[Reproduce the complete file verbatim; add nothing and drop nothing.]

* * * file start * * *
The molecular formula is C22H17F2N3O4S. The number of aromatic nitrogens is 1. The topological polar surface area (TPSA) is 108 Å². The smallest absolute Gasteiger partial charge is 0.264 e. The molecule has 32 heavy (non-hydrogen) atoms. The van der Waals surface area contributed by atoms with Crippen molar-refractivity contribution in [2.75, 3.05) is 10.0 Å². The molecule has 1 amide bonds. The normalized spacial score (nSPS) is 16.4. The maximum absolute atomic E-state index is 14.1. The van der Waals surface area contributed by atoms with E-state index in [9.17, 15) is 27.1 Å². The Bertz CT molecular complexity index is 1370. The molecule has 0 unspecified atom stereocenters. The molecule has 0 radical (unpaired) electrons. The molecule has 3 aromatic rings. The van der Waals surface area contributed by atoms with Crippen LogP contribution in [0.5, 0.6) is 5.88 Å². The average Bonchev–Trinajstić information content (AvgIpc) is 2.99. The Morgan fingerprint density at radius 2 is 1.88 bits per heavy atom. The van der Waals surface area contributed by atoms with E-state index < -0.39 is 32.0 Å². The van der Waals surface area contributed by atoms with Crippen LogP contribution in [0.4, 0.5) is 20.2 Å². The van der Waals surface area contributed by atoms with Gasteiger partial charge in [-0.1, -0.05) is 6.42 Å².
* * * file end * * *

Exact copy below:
The molecular formula is C22H17F2N3O4S. The number of aromatic nitrogens is 1. The topological polar surface area (TPSA) is 108 Å². The smallest absolute Gasteiger partial charge is 0.264 e. The molecule has 32 heavy (non-hydrogen) atoms. The van der Waals surface area contributed by atoms with Crippen molar-refractivity contribution in [2.75, 3.05) is 10.0 Å². The molecule has 1 amide bonds. The normalized spacial score (nSPS) is 16.4. The maximum absolute atomic E-state index is 14.1. The van der Waals surface area contributed by atoms with E-state index in [9.17, 15) is 27.1 Å². The Bertz CT molecular complexity index is 1370. The molecule has 0 unspecified atom stereocenters. The molecule has 0 radical (unpaired) electrons. The molecule has 3 aromatic rings. The van der Waals surface area contributed by atoms with Crippen LogP contribution in [0.5, 0.6) is 5.88 Å². The average Bonchev–Trinajstić information content (AvgIpc) is 2.99. The Morgan fingerprint density at radius 2 is 1.88 bits per heavy atom. The van der Waals surface area contributed by atoms with E-state index < -0.39 is 32.0 Å². The van der Waals surface area contributed by atoms with Crippen LogP contribution in [0.4, 0.5) is 20.2 Å². The van der Waals surface area contributed by atoms with Gasteiger partial charge in [-0.1, -0.05) is 6.42 Å².